Take a moment to think about how many ways you communicate “no” without using words. I can do it in at least three ways, just using one hand!
It is widely accepted now, far beyond only behavioural analytic circles, that behaviour is a form of communication.
Picture a woman sitting alone at a restaurant. She keeps eyeing her watch, she furrows her brow, she might let out a frustrated sigh before she slugs back her second glass of wine, while tapping her feet under the table. It doesn’t take a genius to figure out that this woman is waiting on her dinner companion and is not too happy about it.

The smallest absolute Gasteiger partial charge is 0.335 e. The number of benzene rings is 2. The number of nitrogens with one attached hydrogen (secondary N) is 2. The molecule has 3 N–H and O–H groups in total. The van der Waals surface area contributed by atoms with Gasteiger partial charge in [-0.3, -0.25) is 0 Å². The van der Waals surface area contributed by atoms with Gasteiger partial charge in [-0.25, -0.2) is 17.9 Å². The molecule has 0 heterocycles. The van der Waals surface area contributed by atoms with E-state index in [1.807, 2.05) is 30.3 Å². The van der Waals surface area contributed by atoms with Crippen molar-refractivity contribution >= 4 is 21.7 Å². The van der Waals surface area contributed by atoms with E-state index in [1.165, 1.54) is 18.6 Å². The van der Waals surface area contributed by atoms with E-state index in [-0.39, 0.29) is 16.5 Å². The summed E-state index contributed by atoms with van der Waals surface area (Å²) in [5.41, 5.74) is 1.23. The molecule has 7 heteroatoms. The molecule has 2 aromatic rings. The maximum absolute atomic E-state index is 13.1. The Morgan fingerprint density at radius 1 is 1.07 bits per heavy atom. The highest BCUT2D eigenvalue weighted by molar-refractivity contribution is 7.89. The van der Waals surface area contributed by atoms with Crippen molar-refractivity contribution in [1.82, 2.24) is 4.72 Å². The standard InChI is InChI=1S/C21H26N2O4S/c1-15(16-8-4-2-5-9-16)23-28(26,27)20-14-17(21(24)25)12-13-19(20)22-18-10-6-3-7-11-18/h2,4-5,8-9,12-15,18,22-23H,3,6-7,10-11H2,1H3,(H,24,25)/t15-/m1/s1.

Our peers and kids who do not have strong verbal skills, communicate to us just as clearly with their non verbal behaviours.
As part of our work, we are always searching for ways to aid communication. We do this to increase social functioning, to boost self esteem and aid personal empowerment.
We do this to decrease frustration, prevent potential consequential challenging behaviours and frankly to prevent harm occurring.
While we work to build these skills however, let’s not forget to look at what is being communicated already, through facial expressions, through gestures, through scripting and the other myriad of ways our friends and children may be “talking” with behaviour.
And spare a thought for our tardy dinner companion. I would like to see him get out of that situation without using words.